·  Summarization check (1 for each student for assessment…attached to bottom of lesson)

·  Summarization rules poster to hang in classroom (with the 3 summarization rules written on it)

·  Sentences to write on board for practice with silent reading (“I love to go to the zoo and watch the animals” and “My dad always enjoys watching my baseball games”)

·  Dry erase board and markers?

·  Comprehension questions for NASA article (1.Why does NASA want to send astronauts to the moon? 2.What plans do they have after reaching the moon?)



1.“The purpose of reading is comprehension.  This basically means that we read to understand what we are reading.  Sometimes we read just for fun and other times we read to learn something new.  Summarizing is a great strategy that can be used to help us find the most important information in a text.  This strategy will really help you to better understand what you are reading.”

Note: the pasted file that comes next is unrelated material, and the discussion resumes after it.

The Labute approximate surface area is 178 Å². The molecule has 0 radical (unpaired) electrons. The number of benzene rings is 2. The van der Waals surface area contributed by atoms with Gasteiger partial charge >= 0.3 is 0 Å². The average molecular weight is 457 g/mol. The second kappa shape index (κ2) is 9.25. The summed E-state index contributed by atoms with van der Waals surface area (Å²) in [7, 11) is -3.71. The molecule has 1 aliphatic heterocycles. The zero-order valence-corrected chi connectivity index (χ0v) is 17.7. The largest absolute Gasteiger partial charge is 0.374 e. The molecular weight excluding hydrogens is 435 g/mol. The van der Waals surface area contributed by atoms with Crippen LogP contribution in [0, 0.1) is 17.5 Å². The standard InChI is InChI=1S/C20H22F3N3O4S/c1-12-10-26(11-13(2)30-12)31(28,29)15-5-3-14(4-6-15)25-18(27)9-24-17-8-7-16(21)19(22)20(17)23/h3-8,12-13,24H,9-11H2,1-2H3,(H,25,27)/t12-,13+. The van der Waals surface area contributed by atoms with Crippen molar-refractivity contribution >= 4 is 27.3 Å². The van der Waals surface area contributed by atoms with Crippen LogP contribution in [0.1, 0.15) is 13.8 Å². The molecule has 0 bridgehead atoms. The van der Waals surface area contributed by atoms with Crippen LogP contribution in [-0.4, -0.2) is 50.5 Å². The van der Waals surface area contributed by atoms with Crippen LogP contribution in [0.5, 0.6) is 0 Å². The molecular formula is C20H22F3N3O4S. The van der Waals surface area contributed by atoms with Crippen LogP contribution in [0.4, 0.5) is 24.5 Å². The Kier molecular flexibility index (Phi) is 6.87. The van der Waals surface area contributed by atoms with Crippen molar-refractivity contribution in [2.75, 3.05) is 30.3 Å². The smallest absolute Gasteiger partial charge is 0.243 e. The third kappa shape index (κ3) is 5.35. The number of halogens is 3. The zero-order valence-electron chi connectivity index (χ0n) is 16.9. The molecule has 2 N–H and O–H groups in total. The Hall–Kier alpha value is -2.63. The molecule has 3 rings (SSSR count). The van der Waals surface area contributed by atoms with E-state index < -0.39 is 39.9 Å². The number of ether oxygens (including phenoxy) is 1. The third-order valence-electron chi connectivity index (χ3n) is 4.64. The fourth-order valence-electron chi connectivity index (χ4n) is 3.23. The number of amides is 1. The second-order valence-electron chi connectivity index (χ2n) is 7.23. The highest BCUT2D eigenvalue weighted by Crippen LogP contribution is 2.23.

2.“Recently we have been working on reading silently (in our heads).  I want us to take a few moments to practice that before we learn our new summarization strategy.  I am going to write a sentence on the board and read it aloud to you.” (write ‘I love to go to the zoo and watch the animals’).  Read the sentence aloud for students to hear.  “Now I will read the sentence silently for you.” (read silently but move lips…exaggerated).  “Well, that was better, but now I want to read it completely to myself (without moving my lips or making any noise).”  (read the sentence again, but this time completely silently…looking like I am in “deep” thought).  “Now it’s your turn.  Read this sentence silently to yourself. (write the sentence ‘My dad always enjoys watching my baseball games’ on the board for students to practice with).